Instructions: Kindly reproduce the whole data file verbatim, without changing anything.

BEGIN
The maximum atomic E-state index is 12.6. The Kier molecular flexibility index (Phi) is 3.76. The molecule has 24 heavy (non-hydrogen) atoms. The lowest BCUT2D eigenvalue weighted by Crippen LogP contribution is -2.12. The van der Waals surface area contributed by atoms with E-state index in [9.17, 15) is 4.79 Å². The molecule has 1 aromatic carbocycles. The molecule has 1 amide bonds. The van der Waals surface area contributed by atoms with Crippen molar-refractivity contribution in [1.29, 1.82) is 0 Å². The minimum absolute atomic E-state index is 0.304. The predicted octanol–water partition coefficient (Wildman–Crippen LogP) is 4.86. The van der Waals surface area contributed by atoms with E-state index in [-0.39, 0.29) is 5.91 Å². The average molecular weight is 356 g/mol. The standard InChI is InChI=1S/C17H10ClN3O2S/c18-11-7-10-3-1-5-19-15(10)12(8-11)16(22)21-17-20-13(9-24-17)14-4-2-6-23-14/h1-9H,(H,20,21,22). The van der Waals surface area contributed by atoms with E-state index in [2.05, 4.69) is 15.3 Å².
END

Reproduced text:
The maximum atomic E-state index is 12.6. The Kier molecular flexibility index (Phi) is 3.76. The molecule has 24 heavy (non-hydrogen) atoms. The lowest BCUT2D eigenvalue weighted by Crippen LogP contribution is -2.12. The van der Waals surface area contributed by atoms with E-state index in [9.17, 15) is 4.79 Å². The molecule has 1 aromatic carbocycles. The molecule has 1 amide bonds. The van der Waals surface area contributed by atoms with Crippen molar-refractivity contribution in [1.29, 1.82) is 0 Å². The minimum absolute atomic E-state index is 0.304. The predicted octanol–water partition coefficient (Wildman–Crippen LogP) is 4.86. The van der Waals surface area contributed by atoms with E-state index in [-0.39, 0.29) is 5.91 Å². The average molecular weight is 356 g/mol. The standard InChI is InChI=1S/C17H10ClN3O2S/c18-11-7-10-3-1-5-19-15(10)12(8-11)16(22)21-17-20-13(9-24-17)14-4-2-6-23-14/h1-9H,(H,20,21,22). The van der Waals surface area contributed by atoms with E-state index in [2.05, 4.69) is 15.3 Å².